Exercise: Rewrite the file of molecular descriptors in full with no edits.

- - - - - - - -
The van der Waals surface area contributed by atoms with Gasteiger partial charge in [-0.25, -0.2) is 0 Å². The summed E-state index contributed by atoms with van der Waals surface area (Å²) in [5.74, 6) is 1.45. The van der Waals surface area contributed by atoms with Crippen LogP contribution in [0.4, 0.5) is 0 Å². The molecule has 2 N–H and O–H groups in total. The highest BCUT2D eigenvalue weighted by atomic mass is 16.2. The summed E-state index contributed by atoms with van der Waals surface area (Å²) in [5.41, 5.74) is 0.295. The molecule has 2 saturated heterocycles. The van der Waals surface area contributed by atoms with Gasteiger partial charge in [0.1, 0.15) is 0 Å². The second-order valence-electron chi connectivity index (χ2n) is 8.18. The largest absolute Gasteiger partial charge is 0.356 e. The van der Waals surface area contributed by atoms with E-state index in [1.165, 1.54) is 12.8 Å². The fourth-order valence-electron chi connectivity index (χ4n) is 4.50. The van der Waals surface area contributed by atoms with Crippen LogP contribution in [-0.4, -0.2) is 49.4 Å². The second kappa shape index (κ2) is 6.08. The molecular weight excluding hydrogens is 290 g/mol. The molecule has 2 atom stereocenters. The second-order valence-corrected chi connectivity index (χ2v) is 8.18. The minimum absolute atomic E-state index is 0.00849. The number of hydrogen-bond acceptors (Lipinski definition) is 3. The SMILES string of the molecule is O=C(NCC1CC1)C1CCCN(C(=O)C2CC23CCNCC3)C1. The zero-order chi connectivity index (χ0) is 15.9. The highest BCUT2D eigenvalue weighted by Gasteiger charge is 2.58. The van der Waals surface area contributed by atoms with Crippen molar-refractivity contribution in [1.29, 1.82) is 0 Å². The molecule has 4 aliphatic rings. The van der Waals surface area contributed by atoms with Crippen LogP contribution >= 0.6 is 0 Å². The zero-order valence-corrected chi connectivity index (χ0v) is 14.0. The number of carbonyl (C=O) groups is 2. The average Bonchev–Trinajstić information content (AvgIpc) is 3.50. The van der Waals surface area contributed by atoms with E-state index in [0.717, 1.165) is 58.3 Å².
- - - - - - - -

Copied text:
The van der Waals surface area contributed by atoms with Gasteiger partial charge in [-0.25, -0.2) is 0 Å². The summed E-state index contributed by atoms with van der Waals surface area (Å²) in [5.74, 6) is 1.45. The van der Waals surface area contributed by atoms with Crippen LogP contribution in [0.4, 0.5) is 0 Å². The molecule has 2 N–H and O–H groups in total. The highest BCUT2D eigenvalue weighted by atomic mass is 16.2. The summed E-state index contributed by atoms with van der Waals surface area (Å²) in [5.41, 5.74) is 0.295. The molecule has 2 saturated heterocycles. The van der Waals surface area contributed by atoms with Gasteiger partial charge in [0.1, 0.15) is 0 Å². The second-order valence-electron chi connectivity index (χ2n) is 8.18. The largest absolute Gasteiger partial charge is 0.356 e. The van der Waals surface area contributed by atoms with E-state index in [1.165, 1.54) is 12.8 Å². The fourth-order valence-electron chi connectivity index (χ4n) is 4.50. The van der Waals surface area contributed by atoms with Crippen LogP contribution in [-0.4, -0.2) is 49.4 Å². The second kappa shape index (κ2) is 6.08. The molecular weight excluding hydrogens is 290 g/mol. The molecule has 2 atom stereocenters. The second-order valence-corrected chi connectivity index (χ2v) is 8.18. The minimum absolute atomic E-state index is 0.00849. The number of hydrogen-bond acceptors (Lipinski definition) is 3. The SMILES string of the molecule is O=C(NCC1CC1)C1CCCN(C(=O)C2CC23CCNCC3)C1. The zero-order chi connectivity index (χ0) is 15.9. The highest BCUT2D eigenvalue weighted by Gasteiger charge is 2.58. The van der Waals surface area contributed by atoms with Crippen molar-refractivity contribution in [1.29, 1.82) is 0 Å². The molecule has 4 aliphatic rings. The van der Waals surface area contributed by atoms with Crippen LogP contribution >= 0.6 is 0 Å². The zero-order valence-corrected chi connectivity index (χ0v) is 14.0. The number of carbonyl (C=O) groups is 2. The average Bonchev–Trinajstić information content (AvgIpc) is 3.50. The van der Waals surface area contributed by atoms with E-state index in [0.717, 1.165) is 58.3 Å².